For those looking for a more central place to stay, there’s always the Hotel de Flore, which is just 20 metres from the pedestrianised Old Town of Nice and 150 metres from the famous Promenade des Anglais. The stand-out feature of the hotel is its traditional French-style terrace with ornate metal chairs, colourful décor, and lots of leafy green plants. The rooms are simple and modern, with wooden floors and colourful furnishings, and all boast free WiFi and flat screen televisions. There is a small café room where guests can get breakfast in the morning or a coffee throughout the day, too.
Things to do
Parc de Valrose is the perfect place to soak up the late summer sun, boasting a beautiful green garden dotted with colourful flowers, a picturesque pond, and an ornate, typically French chateau. The gardens themselves are located inside the grounds of the University of Nice Sophia Antipolis, but don’t let this put you off. There is plenty of space for students and tourists to mix amongst the rows of trees, secluded benches, and private spots perfect for picnics. The Valrose Chateau provides a bit of architectural eye-candy amongst the greenery and you can enjoy a walk in its shadows on the winding pathways that loop around it and through the gardens.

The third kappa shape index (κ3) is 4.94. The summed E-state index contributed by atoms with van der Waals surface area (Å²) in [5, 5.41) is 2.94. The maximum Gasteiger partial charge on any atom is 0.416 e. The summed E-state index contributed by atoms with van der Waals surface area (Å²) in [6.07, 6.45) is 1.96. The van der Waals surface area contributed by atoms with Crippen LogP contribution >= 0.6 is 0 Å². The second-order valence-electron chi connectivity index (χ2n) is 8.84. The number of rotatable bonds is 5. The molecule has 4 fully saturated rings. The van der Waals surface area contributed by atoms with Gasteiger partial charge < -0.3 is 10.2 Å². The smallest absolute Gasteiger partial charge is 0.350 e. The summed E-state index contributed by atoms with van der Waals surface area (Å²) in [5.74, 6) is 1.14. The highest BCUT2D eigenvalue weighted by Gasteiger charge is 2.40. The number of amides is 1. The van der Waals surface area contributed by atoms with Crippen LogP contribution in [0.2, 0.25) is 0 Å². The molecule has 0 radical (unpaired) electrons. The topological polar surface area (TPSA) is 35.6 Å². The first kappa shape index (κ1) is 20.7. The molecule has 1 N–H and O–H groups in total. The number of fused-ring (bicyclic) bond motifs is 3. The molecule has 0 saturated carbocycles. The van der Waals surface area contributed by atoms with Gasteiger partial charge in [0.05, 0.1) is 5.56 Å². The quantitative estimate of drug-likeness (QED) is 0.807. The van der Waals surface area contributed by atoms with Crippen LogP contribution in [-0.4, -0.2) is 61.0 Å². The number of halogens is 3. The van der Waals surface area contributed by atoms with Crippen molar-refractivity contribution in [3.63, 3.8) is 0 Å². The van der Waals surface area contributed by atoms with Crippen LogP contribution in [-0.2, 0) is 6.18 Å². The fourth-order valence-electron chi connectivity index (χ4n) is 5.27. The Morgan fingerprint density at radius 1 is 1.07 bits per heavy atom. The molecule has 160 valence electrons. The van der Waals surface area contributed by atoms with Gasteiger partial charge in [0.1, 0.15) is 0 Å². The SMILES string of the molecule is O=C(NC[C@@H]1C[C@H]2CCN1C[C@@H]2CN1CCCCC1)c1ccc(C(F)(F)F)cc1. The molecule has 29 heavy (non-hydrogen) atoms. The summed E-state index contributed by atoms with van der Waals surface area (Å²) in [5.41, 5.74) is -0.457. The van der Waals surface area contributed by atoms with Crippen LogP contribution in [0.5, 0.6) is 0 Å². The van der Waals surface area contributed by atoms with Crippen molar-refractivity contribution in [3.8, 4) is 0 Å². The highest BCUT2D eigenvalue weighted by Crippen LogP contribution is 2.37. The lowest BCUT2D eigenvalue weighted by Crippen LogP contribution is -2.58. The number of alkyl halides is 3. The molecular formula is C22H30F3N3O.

Art lovers should check out the Museum of Naïve Art, which is surrounding by a lush, green park decorated with stone statues. The museum itself is housed in a grand, old chateau, and features multiple rooms hanging with naïve art – art that is not considered commercial or mainstream. There are regularly rotating temporary exhibitions and there’s the opportunity to join a guided tour around the gallery at certain times of the day. It is set over two floors, so there’s plenty to see, and there’s a gift shop at the end where you can buy postcards, books, and souvenirs representing the artworks.